Editor’s Note: Friday marks the beginning of the “National Week of Making,” an initiative sponsored by the White House to encourage technology and innovation in communities across the United States.
In Ithaca, the downtown tech hub “Ithaca Generator” will be hosting a series of events and workshops that are free and open to the public. The full list of events can be seen here: http://ithacagenerator.org/events/calendar/.
To learn more about the Ithaca Generator’s role in the White House initiative, we spoke to IG board member Xanthe Matychak. Her responses are below.
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1 — Thanks for taking the time to talk to us. Can you explain the purpose of the National Week of Making? Where does the idea come from, and why is it important?
Xanthe Matychak: Last year, President Obama convened mayors from around the country including Ithaca Mayor Svante Myrick, and then hosted the first-ever White House Maker Faire. The President highlighted growing efforts by individuals and organizations throughout the country who are promoting engineering, technology, and invention.
It’s important because we want to equip youth and adults with the tools to be great problem solvers. We want to rebuild the spirit of American invention and manufacturing and ultimately jobs.
In early May of this year, I had the chance to join a conversation at the White House to discuss next steps as part of a Maker Cities Roundtable. I joined twenty communities from around the country in an exciting conversation, where we talked about each other’s successes and challenges, and came away with lots of ideas we should bring back to our communities.
To carry on the spirit of those conversations, we are hosting a week long series of free talks and workshops at Ithaca Generator June 12-18.
2 – The event “Modern Art from Scrap Lumber” really catches my eye. What’s that about?
Xanthe Matychak: It’s cool that that workshop caught your eye because it’s one of the more traditional tool sets we have in the makerspace along with the welding studio.
The woodshop classes at IG are run by Jeremy Richardson who is really interested in transforming old discarded materials into something new and fresh. And that ethos runs throughout our membership. Even with more modern tools like 3D printers, they are often used to make replacement parts for products that need fixing.
3 — What’s the target audience for this week? And how much can someone really learn in so short a period of time?
Xanthe Matychak: For National Maker Week, the programming is in the evening so the target is adults and older youth. These short workshops and discussions are meant to expose people to new technologies and opportunities for creativity and invention that are available to them in their community.
No one walks away from a 2 hour demo being a master of 3D printing or open source electronics. But they do walk away with a feeling of, “Wow, this is something I can see myself doing.”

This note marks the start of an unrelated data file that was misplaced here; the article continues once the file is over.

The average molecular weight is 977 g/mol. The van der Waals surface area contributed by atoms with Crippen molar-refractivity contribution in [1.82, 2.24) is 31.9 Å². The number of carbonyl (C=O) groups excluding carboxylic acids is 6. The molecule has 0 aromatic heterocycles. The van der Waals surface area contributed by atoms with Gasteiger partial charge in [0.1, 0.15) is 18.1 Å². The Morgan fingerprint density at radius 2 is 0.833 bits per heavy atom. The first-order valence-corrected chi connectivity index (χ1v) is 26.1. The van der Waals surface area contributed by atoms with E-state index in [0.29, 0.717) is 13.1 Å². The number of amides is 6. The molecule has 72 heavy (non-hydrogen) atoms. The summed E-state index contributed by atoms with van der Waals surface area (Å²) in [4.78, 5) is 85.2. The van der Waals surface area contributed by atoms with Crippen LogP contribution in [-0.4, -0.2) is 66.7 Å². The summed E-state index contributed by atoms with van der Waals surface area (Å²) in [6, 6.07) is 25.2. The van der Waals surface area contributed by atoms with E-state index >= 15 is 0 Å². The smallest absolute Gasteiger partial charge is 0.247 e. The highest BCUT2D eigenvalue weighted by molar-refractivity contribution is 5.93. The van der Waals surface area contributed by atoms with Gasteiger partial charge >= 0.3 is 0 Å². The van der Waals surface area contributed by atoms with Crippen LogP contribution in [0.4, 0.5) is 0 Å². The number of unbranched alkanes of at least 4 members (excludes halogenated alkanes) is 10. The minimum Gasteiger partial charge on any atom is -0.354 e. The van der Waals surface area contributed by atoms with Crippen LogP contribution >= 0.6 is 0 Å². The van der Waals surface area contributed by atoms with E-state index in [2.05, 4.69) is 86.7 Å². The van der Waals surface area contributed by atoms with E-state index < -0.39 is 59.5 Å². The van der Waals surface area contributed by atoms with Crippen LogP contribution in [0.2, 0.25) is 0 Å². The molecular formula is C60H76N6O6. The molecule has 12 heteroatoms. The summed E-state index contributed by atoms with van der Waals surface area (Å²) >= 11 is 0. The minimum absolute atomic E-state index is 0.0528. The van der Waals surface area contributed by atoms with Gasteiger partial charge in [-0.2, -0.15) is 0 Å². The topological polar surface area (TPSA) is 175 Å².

From there, some folks take classes with us and from classes, some folks become members. It’s important to offer this range of short experiences to more in depth ones because we need that range to enable diverse participation.
4 — Can you talk a little bit about the Ithaca Generator? How has the last year and a half or so been for IG? What growth/obstacles have you seen?
Xanthe Matychak: The Generator is still a young organization. At present we are completely member funded and volunteer run.
We’ve done a lot of great work for the community in that time offering dozens of classes each year, hosting hundreds of open hours and reaching hundreds of people. Our member-volunteers have a real passion for public outreach. The opportunity for growth we see is to find the money to hire some staff so that we can give our public programing more attention.
5 — What are the long-term results for Ithaca of the IG’s participation in Maker Week?
Xanthe Matychak: This is a young movement. So the point of participating in Maker Week is to bring in a more diverse crowd to the space and to begin conversations that are less about technology alone and more about how we as a community can use technology to address local and global problems. That’s the goal.
How do we organize as a community, not just the makerspace but all makers in our ecosystem — the universities, school and libraries for youth, local manufacturers like Incodema, business incubators like REV — how do we work together in a way that enables Ithaca and the region to develop technologies that make the world better?
To that point, we’re kicking off Maker Week on June 12 with a Panel Discussion called Makers Makin’ Waves and wrapping up our program with a town hall on June 18th called, “Makers Solving Local Problems.” All National Maker Week events are posted on our calendar.
They are free and open to the public. We hope you can come!